Constancy by Featured poet Alice B Fogel

(from “Natural Causes”—topical science-based poems in progress)

The most important place on earth 
runs as deep as the Teton mountains are high,
as broad as the distance from London to Russia is wide.
     Water converges there in the Southern Ocean 
     from all around the world, flows 
     under ice shelves, and spirals upward, cycling.
The Antarctic circumpolar current, where the balance 
of water and wind circles the continent, 
is constant. It has always been constant. At every level
 	of life and elements, water and wind, circling.
 	Upwelling, downwelling. Cooling, warming. Salt water, 
     fresh water: balancing all the air and water of the world.
Balancing weather, crops, rainfall,  
from Norway to South Africa, from China to Brazil.   
All your seasons. All your lives:  
     not just the zooplankton, the salps and krill, 
     the cephalopods, seabirds and seals, the whales 
     people first came there to hunt, but everything 
alive on land and sea. Its water is filled with the past, 
the present, a future. Laden with decay,
the currents careen from millennia of perfectly balanced
     strength and speed, to currents slow and weak.
     History and destiny meet in the dead 
     organisms dissolved over a thousand thousand years
suddenly churning back to the surface like revenants,
and outgassing their ancient, once-sunk carbon. Now 
the greater rains and storms. Now the change 
     in temperatures, degrees of drought and brutal 
     winds raging. Tropical waters drive themselves north.  
     Northern waters, weighted with salt, increase,
sink and flow south, downwelling.
Greenland’s freshwater, newly freed from ice, upwelling,
delays the Gulf Stream. Now the current thins and shrinks
     the austral glaciers, once the floating brakes of ice sheets.
     Once a miraculous force, the Atlantic meridional over-
     turning circulation: broken and spinning you off the world.

Poem and Photograph by Alice B Fogel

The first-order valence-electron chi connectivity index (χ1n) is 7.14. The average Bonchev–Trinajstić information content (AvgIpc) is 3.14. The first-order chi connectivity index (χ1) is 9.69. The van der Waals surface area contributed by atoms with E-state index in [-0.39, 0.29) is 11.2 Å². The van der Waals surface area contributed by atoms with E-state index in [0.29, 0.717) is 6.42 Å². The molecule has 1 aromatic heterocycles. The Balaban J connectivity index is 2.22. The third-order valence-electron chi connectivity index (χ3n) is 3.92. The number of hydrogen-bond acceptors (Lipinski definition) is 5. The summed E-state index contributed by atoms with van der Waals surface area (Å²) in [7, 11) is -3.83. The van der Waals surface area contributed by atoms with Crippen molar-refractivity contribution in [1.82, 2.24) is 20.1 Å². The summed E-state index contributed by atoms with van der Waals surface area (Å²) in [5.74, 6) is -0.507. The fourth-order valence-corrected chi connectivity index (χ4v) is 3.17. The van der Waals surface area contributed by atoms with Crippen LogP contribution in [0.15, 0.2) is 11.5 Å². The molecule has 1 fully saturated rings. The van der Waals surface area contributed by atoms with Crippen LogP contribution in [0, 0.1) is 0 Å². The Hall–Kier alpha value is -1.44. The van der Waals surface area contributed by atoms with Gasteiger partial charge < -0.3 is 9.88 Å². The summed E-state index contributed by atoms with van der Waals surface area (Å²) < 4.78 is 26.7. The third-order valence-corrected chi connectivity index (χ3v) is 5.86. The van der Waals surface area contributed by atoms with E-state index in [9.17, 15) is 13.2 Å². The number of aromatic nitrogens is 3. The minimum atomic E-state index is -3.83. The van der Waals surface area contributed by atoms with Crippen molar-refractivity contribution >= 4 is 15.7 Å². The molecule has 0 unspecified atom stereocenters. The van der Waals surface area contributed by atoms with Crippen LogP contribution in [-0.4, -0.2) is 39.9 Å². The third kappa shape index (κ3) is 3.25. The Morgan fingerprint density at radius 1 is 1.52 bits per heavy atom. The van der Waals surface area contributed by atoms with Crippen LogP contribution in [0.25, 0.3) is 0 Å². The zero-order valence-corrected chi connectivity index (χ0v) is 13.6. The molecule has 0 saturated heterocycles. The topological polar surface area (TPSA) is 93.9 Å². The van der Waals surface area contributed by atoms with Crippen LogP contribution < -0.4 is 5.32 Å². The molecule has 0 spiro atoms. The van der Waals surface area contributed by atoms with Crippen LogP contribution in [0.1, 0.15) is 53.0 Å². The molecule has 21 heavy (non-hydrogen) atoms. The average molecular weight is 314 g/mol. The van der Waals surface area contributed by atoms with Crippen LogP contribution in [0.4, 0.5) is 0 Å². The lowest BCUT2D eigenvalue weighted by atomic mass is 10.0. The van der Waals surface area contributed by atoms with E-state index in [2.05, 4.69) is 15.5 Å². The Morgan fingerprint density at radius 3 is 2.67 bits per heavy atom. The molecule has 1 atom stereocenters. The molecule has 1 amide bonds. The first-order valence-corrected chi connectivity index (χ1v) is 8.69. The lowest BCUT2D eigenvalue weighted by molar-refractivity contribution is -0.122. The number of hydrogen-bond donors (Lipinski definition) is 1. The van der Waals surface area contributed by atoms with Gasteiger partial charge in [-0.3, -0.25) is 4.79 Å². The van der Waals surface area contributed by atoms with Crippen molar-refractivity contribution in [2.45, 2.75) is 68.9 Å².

Alice B Fogel served as the New Hampshire poet laureate from 2104 through 2019. Her latest book is Nothing But: a series of indirect considerations on art & consciousness. A Doubtful House is her previous collection, preceded by Interval: Poems Based on Bach’s “Goldberg Variations” which won the Nicholas Schaffner Award for Music in Literature & the 2016 NH Literary Award in Poetry. An earlier book, Be That Empty, was a national poetry bestseller. She is also the author of Strange Terrain, on how to appreciate poetry without necessarily “getting” it—which offers inroads to poetry useful for readers, reading groups, teachers, & writers. Nominated for Best of the Web & a dozen times for the Pushcart, she has been awarded a fellowship from the National Endowment for the Arts, & her poems have appeared in many journals & anthologies, including Best American Poetry, Spillway, Hotel Amerika, The Inflectionist, & The Southern Review. She works one-on-one with students with learning differences at Landmark College, & hikes mountains whenever possible. 


Link/s to book sales:

Nothing But reveals the disruptions—welcome or unsettling—to our stream of consciousness that occur when we encounter the unexplainable. In these poems, such suspensions of linear thought become a beckoning toward transcendence, an opening both deeper into, and out beyond, our perceptions in an otherwise prescribed world.

A marriage houses two wildly distinct entities, each one in turn a form containing its own unruly spirit. Addressing its inhabitants with humor, love, sorrow, anger, confusion, and hope, A Doubtful House explores what happens to boundaries–psychological, emotional, physical, even syntactical–when people live together for a long time.

This series of poems responding to Johann Sebastian Bach’s “Goldberg Variations” pays homage to a 274-year-old masterpiece and, with the theme of spirit and embodiment that music—and life itself—evoke, renders from it a luminous new interpretation. Bach created the Goldbergs’ 32 sections using nearly all the styles of western European music at the time; Fogel responds in kind with a range of contemporary poetic styles, including narrative, lyric, and experimental, all confined within the 32-line structure she has borrowed from the composer’s 32-bar format. Interval mimics the “baroque” effects of overlapping melodies and harmonies by layering sound, syntax, and sense in multiple voices exploring self, identity, and being.